Have you ever watched a movie that at first you hated, only to find that later you really enjoyed it? For me, that movie was American Psycho. I could not resonate with it from the start as I was taking the story literally, and from that angle it seemed too silly for me to appreciate. I had to change my perspective from just over a quarter of the film and watch it from a totally different viewpoint. Once I did, I really loved the film. That experience opened my eyes to a universal truth: It is not what happens that matters as much as our perception of what happens.
When speaking of material existence, our world arises from our human desires and fears. Think about this for a moment: All our inventions, conveniences, and civilizations have been borne from our desire to grow and automate – our desire to make things “better” or easier. We wanted better locomotion, and thus we tamed horses, built railroads, and mastered air flight. We wanted bigger civilization, so we expanded our towns into cities, built skyscrapers to the clouds, and sent our telecommunications into space. However, we have also created a world out of fears: the fear of others which has led to walls, wars, and mass surveillance on a scale beyond our wildest imaginations; and yet, most of us take in all this progress, a little bit for granted, but with wide-eyed astonishment.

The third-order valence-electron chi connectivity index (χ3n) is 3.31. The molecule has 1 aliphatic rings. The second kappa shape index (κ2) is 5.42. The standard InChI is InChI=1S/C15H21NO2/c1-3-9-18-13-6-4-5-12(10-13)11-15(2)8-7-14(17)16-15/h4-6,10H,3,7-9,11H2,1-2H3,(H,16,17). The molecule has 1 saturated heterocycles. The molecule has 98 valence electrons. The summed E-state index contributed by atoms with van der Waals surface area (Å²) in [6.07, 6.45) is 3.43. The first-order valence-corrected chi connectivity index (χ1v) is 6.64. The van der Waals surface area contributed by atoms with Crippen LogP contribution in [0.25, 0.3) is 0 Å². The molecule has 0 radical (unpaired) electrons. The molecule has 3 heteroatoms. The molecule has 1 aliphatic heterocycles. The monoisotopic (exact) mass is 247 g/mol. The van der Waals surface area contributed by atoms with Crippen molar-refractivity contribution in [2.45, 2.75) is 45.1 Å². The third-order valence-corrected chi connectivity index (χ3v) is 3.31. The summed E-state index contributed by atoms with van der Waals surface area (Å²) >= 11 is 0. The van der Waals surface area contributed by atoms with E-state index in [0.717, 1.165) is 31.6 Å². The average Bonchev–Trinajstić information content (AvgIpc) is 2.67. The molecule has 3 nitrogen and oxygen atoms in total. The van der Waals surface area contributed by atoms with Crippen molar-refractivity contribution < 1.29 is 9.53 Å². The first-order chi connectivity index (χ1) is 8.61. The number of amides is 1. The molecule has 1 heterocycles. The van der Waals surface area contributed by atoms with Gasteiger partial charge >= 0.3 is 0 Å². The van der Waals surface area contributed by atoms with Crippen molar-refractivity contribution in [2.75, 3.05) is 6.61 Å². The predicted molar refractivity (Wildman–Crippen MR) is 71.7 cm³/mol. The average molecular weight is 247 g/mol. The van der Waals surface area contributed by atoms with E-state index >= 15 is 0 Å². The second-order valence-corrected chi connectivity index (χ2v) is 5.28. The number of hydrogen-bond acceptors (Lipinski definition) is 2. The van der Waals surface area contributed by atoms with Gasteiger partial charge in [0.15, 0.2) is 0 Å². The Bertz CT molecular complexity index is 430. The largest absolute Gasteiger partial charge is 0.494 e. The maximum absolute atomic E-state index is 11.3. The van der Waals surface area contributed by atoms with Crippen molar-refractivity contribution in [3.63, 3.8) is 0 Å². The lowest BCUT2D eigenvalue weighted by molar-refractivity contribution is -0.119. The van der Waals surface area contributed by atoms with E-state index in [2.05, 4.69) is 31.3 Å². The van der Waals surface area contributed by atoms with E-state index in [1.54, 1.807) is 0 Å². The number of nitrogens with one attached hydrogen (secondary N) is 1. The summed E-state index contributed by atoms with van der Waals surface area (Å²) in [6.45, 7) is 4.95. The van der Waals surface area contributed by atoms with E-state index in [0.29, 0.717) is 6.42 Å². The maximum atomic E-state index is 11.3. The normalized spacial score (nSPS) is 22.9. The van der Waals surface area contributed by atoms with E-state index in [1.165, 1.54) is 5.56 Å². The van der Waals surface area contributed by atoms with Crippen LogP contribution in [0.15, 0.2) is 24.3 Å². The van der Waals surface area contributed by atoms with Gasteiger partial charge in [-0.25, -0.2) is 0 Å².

Mentally, we spend our lives judging our experiences according to our likes and dislikes, which typically follow from our unique set of values. Those experiences which support our values by allowing us to fulfill them, of course, we call “good,” while those that challenge our values, by either denying us what we want or by threating them, we call “bad,” and avoid them like the plague. And we have a whole set of memories, both conscious and subconscious, which trigger our brain and hormonal system to respond automatically to our likes and dislikes symbolically represented in otherwise neutral experiences. In other words, we color our experiences with perceptions that stem from our value system.
Spiritually speaking, if you feel comfortable calling it that, you have a purpose and mission underlying your existence. People who fail to recognize and tap into their purpose commonly feel “lost” and may seek out meaningful experiences through hedonism or altruism. Hedonism is the pursuit of self-indulgence, or immoderate pleasure seeking. Sex, drugs, food, music can all act as forms of sensory pleasures. Nothing wrong with any of them in moderation, but it is my observation that hedonistic people are some of the most unhappy and unfulfilled people in society. Altruism, on the other hand, is sacrificing the self to benefit others (some would say “help” others, but that is debatable). While altruism itself can lead to a feeling of purpose, left unbalanced it can also be unfulfilling and lead to conflict and burnout. But when people tap into their greater purpose, whether that be providing a product or service for the world or raising a beautiful family, they have a foundation by which to guide their actions, behaviors, decision, and perceptions.